1.) Roger That. “OK,” “Understood,” and “Yes, sir/ma'am” are all acceptable replacements for this military phrase. The general public will understand what you mean if you do slip up, but it is not a common saying among civilians.
What does Tango Mike mean? Answer: It means “thank you,” or specifically, “thanks much.” In 1955, many military organizations, including NATO and the U.S. military, adopted a phonetic alphabet to aid in correctly transmitting messages.
Bravo Zulu: Praise for a good job or "well done." Blues: Blue dress uniform (for Marine Corps and Air Force).
The easiest way to express gratitude to a service member is to simply say the words “thank you for your service.” However, while thanking them, you can make your words far more impactful by explaining what your connection is to the military – are you a veteran?
Top - (US Army and Marines) The First Sergeant or Master Sergeant (USMC), senior enlisted man at company level.
While in the current spelling alphabet (NATO), R is now Romeo, Roger has remained the response meaning "received" in radio voice procedure. In the US military, it is common to reply to another's assertion with "Roger that", meaning: "I agree".
“Congratulations on joining a proud American tradition.” “The (branch of service) is lucky to have a recruit like you.” “This is a big step into a successful military future.” “You did it, Recruit, and you should be proud.”
What is “Got Your 6″? In the military, “Got your six” means “I've got your back.” The saying originated with World War I fighter pilots referencing a pilot's rear as the six o'clock position. It is now a ubiquitous term in the military that highlights the loyalty and cooperation found in military culture.
Meaning: Message received. Origin: the NATO phonetic alphabet—a previous version of the alphabet used “Roger” to signify the letter R. Fun fact: Now they use “Romeo.” In a sentence: “Babe, will you pick up some burgers on the way home?” “Roger that—and I'll grab some fries, too.”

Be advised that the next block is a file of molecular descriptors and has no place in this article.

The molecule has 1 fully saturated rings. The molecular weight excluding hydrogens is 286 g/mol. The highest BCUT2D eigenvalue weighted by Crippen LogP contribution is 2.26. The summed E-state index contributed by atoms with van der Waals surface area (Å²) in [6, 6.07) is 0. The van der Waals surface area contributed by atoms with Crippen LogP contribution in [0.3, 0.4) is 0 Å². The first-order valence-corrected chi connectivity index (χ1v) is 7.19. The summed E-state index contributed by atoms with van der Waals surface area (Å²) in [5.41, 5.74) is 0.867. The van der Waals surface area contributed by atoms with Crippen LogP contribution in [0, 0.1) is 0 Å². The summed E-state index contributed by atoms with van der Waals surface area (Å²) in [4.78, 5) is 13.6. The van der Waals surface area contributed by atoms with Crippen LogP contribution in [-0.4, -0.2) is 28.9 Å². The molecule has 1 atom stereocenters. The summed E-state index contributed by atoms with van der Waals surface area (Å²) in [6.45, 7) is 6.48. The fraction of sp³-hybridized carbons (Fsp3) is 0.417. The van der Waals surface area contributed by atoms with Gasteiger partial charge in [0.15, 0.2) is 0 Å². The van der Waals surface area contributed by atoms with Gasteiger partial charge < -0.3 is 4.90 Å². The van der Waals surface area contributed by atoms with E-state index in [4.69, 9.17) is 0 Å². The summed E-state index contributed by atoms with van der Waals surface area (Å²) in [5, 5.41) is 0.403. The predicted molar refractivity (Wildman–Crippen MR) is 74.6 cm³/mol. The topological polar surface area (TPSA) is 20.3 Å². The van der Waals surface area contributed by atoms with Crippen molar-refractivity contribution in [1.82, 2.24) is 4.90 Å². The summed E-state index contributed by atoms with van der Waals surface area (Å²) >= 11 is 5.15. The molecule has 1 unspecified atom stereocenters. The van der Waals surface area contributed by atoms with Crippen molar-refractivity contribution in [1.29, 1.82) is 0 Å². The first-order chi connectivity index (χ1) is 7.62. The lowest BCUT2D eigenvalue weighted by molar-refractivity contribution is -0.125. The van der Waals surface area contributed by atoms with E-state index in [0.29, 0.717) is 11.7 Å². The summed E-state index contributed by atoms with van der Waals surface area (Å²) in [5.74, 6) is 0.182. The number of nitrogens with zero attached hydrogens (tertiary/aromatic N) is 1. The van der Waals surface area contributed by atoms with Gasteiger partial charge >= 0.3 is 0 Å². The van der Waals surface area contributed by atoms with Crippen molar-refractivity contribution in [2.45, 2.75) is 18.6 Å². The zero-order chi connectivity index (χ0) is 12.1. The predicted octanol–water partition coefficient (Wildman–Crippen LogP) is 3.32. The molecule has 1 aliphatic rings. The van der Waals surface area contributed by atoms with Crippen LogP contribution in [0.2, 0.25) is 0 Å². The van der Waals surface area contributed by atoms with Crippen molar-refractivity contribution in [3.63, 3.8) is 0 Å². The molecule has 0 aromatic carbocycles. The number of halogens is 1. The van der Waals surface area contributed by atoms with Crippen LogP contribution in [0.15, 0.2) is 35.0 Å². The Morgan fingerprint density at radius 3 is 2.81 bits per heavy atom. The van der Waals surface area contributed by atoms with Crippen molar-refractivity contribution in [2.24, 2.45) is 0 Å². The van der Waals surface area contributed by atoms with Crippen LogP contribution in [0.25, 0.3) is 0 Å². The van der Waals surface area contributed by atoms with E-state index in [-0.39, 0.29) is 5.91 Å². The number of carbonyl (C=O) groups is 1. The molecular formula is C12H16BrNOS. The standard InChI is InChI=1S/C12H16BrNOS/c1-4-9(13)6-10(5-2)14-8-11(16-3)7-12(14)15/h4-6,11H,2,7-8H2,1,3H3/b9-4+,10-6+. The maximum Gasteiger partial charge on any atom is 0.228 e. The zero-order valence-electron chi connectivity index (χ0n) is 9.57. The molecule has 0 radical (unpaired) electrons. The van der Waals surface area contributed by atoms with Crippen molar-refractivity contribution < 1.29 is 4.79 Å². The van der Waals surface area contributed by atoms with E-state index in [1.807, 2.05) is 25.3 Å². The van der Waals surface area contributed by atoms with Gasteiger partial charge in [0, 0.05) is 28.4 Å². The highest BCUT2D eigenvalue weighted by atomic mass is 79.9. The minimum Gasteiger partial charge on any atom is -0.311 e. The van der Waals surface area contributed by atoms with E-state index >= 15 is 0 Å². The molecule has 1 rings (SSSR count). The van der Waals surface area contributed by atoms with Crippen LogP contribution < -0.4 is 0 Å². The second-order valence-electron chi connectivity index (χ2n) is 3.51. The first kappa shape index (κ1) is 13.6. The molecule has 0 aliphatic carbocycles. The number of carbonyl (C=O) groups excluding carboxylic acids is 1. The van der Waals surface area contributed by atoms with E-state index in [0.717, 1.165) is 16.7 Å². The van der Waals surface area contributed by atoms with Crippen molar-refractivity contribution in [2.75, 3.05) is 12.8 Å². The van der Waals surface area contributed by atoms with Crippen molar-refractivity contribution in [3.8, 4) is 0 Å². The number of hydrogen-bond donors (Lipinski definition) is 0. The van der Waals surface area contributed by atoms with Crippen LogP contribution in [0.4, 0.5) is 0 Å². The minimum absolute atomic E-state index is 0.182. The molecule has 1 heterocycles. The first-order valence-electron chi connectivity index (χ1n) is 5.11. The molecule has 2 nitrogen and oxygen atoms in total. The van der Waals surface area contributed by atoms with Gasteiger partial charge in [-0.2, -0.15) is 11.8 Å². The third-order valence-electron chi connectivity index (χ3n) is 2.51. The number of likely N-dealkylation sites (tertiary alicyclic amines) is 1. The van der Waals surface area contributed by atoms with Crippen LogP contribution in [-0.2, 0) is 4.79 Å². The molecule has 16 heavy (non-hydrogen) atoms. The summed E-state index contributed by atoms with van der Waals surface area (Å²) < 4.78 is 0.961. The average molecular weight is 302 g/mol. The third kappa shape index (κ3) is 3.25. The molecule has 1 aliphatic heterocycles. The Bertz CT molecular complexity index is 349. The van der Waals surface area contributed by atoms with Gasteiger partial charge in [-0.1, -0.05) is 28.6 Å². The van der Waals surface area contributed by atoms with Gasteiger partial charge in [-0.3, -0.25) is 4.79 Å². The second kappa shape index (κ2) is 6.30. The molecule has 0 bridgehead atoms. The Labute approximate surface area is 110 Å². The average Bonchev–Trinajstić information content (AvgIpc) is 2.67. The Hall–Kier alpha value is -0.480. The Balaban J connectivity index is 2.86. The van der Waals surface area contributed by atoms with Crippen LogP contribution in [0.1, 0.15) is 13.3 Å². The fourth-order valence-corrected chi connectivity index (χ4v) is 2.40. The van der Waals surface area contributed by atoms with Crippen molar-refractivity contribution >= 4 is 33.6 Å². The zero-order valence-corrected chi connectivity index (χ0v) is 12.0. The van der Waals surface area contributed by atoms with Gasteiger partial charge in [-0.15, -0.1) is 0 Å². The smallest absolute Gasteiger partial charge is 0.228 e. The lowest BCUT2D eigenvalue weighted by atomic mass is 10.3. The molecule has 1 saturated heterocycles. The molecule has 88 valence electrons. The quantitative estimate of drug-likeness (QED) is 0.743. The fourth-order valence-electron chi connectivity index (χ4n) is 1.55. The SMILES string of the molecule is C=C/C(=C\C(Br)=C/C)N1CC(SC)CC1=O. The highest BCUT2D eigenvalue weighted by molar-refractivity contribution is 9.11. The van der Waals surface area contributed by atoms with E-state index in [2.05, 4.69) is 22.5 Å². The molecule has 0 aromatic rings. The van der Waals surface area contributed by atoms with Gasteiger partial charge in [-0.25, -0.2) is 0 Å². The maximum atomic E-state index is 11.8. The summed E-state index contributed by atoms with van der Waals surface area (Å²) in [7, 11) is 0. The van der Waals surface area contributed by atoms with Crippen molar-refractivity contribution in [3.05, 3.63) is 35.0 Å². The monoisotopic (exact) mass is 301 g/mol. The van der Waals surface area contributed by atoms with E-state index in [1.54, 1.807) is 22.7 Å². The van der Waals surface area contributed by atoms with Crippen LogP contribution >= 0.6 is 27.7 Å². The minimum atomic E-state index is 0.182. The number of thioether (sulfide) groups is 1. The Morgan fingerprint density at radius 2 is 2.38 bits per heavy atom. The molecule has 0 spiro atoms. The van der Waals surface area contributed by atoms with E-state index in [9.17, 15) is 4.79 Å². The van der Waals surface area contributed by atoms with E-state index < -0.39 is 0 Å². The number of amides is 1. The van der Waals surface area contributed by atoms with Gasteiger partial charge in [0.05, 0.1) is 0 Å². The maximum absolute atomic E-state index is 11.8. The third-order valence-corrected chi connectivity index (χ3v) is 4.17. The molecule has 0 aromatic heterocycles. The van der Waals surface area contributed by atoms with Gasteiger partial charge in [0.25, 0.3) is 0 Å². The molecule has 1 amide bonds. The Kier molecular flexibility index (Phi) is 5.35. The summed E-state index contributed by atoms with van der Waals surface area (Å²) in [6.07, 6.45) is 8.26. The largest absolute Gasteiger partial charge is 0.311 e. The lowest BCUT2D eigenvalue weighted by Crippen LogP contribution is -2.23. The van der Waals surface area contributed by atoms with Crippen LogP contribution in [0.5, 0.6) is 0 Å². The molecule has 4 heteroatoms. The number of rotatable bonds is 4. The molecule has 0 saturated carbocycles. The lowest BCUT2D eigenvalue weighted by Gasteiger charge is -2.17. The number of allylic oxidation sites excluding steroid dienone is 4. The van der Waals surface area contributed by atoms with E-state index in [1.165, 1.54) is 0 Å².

The saying is radio operator jargon, and sayings such as 'Oscar Mike' are a way for radio operators to cut down on their radio time. Ideally, those on the radio spend as little time as possible talking, so their position goes undetected.
Answer: The name is the phonetic alphabet and that's the way in which the words sound. Each word is chosen because it cannot be confused for any other word when said, hence the reason it is used to help people spell words over phones or radio. It began with the introduction of voice-communication over radio signals.
Cake-eater: Derogative term for officers. Call an Audible: American football term refers to the quarterback changing the play in the last minute based on the defense lineup.
Answer: It means “thank you,” or specifically, “thanks much.” In 1955, many military organizations, including NATO and the U.S. military, adopted a phonetic alphabet to aid in correctly transmitting messages.
To be highly intoxicated on drugs and/or alcohol. *ss up.
It stands for olive drab green. That has been the common term since the uniforms were first issued. However, the official term from the military catalog was OG or olive green and it was the color of the utility uniform of all branches of service from 1952 until 1989.
Terms like “Alpha Charlie,” “fast mover,” “rotorhead,” and “hit the silk” are just a few that come to mind that are unique slang that servicemembers probably know. Some slang – like G.I. Joe – you should recognize because it broke into mainstream popular culture.
1. J. Join + 1. Army, War, Organization.
No Better Friend, No Worse Enemy. No Mission Too Difficult, No Sacrifice Too Great, Duty First. Not Self, but Country. Peace Through Strength.
“Brave men rejoice in adversity, just as brave soldiers triumph in war.” “America without her soldiers would be like God without His angels.” “No man is a man until he has been a soldier.” “Freedom is never free.”
Ten-codes, especially "10-4" (meaning "understood") first reached public recognition in the mid- to late-1950s through the popular television series Highway Patrol, with Broderick Crawford. Crawford would reach into his patrol car to use the microphone to answer a call and precede his response with "10-4".
Definition of wilco
—used especially in radio and signaling to indicate that a message received will be complied with.